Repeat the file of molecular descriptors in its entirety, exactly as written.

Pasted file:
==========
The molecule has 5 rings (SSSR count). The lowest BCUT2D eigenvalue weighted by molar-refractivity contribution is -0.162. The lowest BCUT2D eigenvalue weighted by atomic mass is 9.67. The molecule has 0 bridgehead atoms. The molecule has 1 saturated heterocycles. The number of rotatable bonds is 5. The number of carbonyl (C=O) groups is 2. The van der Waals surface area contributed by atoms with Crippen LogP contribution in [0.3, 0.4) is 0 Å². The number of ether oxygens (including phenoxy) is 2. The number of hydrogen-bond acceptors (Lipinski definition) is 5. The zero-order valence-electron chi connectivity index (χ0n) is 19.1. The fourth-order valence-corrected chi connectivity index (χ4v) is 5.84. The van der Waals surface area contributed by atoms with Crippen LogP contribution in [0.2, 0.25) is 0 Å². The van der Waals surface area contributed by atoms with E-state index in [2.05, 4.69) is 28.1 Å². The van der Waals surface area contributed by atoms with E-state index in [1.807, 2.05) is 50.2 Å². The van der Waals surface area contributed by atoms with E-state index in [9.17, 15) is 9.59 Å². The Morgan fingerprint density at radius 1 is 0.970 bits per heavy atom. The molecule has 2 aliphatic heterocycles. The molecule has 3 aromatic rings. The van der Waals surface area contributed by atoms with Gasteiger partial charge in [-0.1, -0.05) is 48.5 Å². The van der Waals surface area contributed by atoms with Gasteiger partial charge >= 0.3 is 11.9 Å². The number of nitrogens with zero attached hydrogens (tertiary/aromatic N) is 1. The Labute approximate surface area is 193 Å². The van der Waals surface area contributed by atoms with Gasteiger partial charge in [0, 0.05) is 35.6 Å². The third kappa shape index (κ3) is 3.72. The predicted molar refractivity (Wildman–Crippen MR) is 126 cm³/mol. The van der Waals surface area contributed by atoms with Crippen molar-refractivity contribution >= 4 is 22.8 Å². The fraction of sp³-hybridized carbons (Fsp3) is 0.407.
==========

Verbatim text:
The molecule has 5 rings (SSSR count). The lowest BCUT2D eigenvalue weighted by molar-refractivity contribution is -0.162. The lowest BCUT2D eigenvalue weighted by atomic mass is 9.67. The molecule has 0 bridgehead atoms. The molecule has 1 saturated heterocycles. The number of rotatable bonds is 5. The number of carbonyl (C=O) groups is 2. The van der Waals surface area contributed by atoms with Crippen LogP contribution in [0.3, 0.4) is 0 Å². The number of ether oxygens (including phenoxy) is 2. The number of hydrogen-bond acceptors (Lipinski definition) is 5. The zero-order valence-electron chi connectivity index (χ0n) is 19.1. The fourth-order valence-corrected chi connectivity index (χ4v) is 5.84. The van der Waals surface area contributed by atoms with Crippen LogP contribution in [0.2, 0.25) is 0 Å². The van der Waals surface area contributed by atoms with E-state index in [2.05, 4.69) is 28.1 Å². The van der Waals surface area contributed by atoms with E-state index in [1.807, 2.05) is 50.2 Å². The van der Waals surface area contributed by atoms with E-state index in [9.17, 15) is 9.59 Å². The Morgan fingerprint density at radius 1 is 0.970 bits per heavy atom. The molecule has 2 aliphatic heterocycles. The molecule has 3 aromatic rings. The van der Waals surface area contributed by atoms with Gasteiger partial charge in [-0.1, -0.05) is 48.5 Å². The van der Waals surface area contributed by atoms with Gasteiger partial charge >= 0.3 is 11.9 Å². The number of nitrogens with zero attached hydrogens (tertiary/aromatic N) is 1. The Labute approximate surface area is 193 Å². The van der Waals surface area contributed by atoms with Gasteiger partial charge in [0, 0.05) is 35.6 Å². The third kappa shape index (κ3) is 3.72. The predicted molar refractivity (Wildman–Crippen MR) is 126 cm³/mol. The van der Waals surface area contributed by atoms with Crippen molar-refractivity contribution >= 4 is 22.8 Å². The fraction of sp³-hybridized carbons (Fsp3) is 0.407.